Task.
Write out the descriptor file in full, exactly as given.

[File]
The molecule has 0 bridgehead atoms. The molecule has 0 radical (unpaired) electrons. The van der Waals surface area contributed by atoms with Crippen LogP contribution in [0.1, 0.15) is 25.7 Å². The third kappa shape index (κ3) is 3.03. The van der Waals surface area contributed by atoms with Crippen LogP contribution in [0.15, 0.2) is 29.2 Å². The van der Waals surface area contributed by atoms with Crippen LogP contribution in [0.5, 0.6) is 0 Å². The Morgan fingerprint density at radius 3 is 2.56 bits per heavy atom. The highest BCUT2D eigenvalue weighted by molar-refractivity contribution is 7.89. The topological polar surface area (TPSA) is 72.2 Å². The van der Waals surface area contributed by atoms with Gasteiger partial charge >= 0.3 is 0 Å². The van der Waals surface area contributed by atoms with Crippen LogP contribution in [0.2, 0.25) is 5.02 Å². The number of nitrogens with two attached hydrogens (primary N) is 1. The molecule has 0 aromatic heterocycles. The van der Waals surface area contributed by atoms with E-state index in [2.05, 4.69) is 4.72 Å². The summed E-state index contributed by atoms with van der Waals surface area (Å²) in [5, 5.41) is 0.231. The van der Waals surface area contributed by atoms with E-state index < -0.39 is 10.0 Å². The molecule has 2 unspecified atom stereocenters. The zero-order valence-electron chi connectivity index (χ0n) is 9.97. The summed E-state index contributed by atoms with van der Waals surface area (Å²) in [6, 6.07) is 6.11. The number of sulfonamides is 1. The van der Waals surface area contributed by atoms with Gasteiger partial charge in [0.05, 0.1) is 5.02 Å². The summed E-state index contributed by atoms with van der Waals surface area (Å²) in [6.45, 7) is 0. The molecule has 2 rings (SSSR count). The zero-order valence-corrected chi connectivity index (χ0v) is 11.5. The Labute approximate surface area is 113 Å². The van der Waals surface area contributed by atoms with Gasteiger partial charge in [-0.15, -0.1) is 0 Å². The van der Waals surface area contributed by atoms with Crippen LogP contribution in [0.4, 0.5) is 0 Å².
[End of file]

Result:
The molecule has 0 bridgehead atoms. The molecule has 0 radical (unpaired) electrons. The van der Waals surface area contributed by atoms with Crippen LogP contribution in [0.1, 0.15) is 25.7 Å². The third kappa shape index (κ3) is 3.03. The van der Waals surface area contributed by atoms with Crippen LogP contribution in [0.15, 0.2) is 29.2 Å². The van der Waals surface area contributed by atoms with Crippen LogP contribution in [0.5, 0.6) is 0 Å². The Morgan fingerprint density at radius 3 is 2.56 bits per heavy atom. The highest BCUT2D eigenvalue weighted by molar-refractivity contribution is 7.89. The topological polar surface area (TPSA) is 72.2 Å². The van der Waals surface area contributed by atoms with Gasteiger partial charge >= 0.3 is 0 Å². The van der Waals surface area contributed by atoms with Crippen LogP contribution in [0.2, 0.25) is 5.02 Å². The number of nitrogens with two attached hydrogens (primary N) is 1. The molecule has 0 aromatic heterocycles. The van der Waals surface area contributed by atoms with E-state index in [2.05, 4.69) is 4.72 Å². The summed E-state index contributed by atoms with van der Waals surface area (Å²) in [5, 5.41) is 0.231. The van der Waals surface area contributed by atoms with E-state index < -0.39 is 10.0 Å². The molecule has 2 unspecified atom stereocenters. The zero-order valence-electron chi connectivity index (χ0n) is 9.97. The summed E-state index contributed by atoms with van der Waals surface area (Å²) in [6, 6.07) is 6.11. The number of sulfonamides is 1. The van der Waals surface area contributed by atoms with Gasteiger partial charge in [0.05, 0.1) is 5.02 Å². The summed E-state index contributed by atoms with van der Waals surface area (Å²) in [6.45, 7) is 0. The molecule has 2 rings (SSSR count). The zero-order valence-corrected chi connectivity index (χ0v) is 11.5. The Labute approximate surface area is 113 Å². The van der Waals surface area contributed by atoms with Gasteiger partial charge in [-0.15, -0.1) is 0 Å². The van der Waals surface area contributed by atoms with Crippen LogP contribution in [0.4, 0.5) is 0 Å².